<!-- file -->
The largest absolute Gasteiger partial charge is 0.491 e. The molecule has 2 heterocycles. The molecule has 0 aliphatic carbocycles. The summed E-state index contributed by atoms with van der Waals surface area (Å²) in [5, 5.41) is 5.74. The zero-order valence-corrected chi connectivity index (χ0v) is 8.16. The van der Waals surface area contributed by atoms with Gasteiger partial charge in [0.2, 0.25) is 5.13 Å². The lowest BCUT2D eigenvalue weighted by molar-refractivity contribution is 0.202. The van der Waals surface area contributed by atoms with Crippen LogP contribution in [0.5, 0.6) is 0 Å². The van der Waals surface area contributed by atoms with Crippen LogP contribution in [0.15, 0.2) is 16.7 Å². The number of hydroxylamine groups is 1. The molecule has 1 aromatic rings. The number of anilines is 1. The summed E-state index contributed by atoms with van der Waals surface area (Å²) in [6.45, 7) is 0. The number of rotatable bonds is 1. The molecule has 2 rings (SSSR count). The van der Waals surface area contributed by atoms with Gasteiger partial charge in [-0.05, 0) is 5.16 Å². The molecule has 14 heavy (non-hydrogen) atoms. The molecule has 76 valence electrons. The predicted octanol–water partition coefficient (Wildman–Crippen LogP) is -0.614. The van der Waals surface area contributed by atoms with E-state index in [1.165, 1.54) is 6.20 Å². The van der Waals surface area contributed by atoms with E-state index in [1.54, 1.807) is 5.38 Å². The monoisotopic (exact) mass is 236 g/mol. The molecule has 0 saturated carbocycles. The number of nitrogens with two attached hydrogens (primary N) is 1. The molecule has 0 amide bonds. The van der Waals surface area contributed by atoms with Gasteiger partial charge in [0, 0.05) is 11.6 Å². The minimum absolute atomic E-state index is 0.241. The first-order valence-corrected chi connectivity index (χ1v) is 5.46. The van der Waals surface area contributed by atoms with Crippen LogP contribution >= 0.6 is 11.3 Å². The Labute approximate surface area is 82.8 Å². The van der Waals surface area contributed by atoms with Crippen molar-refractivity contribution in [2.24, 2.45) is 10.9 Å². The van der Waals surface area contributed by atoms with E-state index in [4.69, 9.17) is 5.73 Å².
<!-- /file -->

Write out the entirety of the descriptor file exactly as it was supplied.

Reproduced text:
The largest absolute Gasteiger partial charge is 0.491 e. The molecule has 2 heterocycles. The molecule has 0 aliphatic carbocycles. The summed E-state index contributed by atoms with van der Waals surface area (Å²) in [5, 5.41) is 5.74. The zero-order valence-corrected chi connectivity index (χ0v) is 8.16. The van der Waals surface area contributed by atoms with Gasteiger partial charge in [0.2, 0.25) is 5.13 Å². The lowest BCUT2D eigenvalue weighted by molar-refractivity contribution is 0.202. The van der Waals surface area contributed by atoms with Crippen LogP contribution in [0.5, 0.6) is 0 Å². The van der Waals surface area contributed by atoms with Crippen LogP contribution in [0.15, 0.2) is 16.7 Å². The number of hydroxylamine groups is 1. The molecule has 1 aromatic rings. The number of anilines is 1. The summed E-state index contributed by atoms with van der Waals surface area (Å²) in [6.45, 7) is 0. The number of rotatable bonds is 1. The molecule has 2 rings (SSSR count). The van der Waals surface area contributed by atoms with Gasteiger partial charge in [-0.05, 0) is 5.16 Å². The molecule has 14 heavy (non-hydrogen) atoms. The molecule has 76 valence electrons. The predicted octanol–water partition coefficient (Wildman–Crippen LogP) is -0.614. The van der Waals surface area contributed by atoms with E-state index in [1.165, 1.54) is 6.20 Å². The van der Waals surface area contributed by atoms with E-state index in [1.54, 1.807) is 5.38 Å². The monoisotopic (exact) mass is 236 g/mol. The molecule has 0 saturated carbocycles. The number of nitrogens with two attached hydrogens (primary N) is 1. The molecule has 0 amide bonds. The van der Waals surface area contributed by atoms with Gasteiger partial charge in [0, 0.05) is 11.6 Å². The minimum absolute atomic E-state index is 0.241. The first-order valence-corrected chi connectivity index (χ1v) is 5.46. The van der Waals surface area contributed by atoms with Crippen LogP contribution >= 0.6 is 11.3 Å². The Labute approximate surface area is 82.8 Å². The van der Waals surface area contributed by atoms with Crippen molar-refractivity contribution in [2.24, 2.45) is 10.9 Å². The van der Waals surface area contributed by atoms with E-state index in [4.69, 9.17) is 5.73 Å².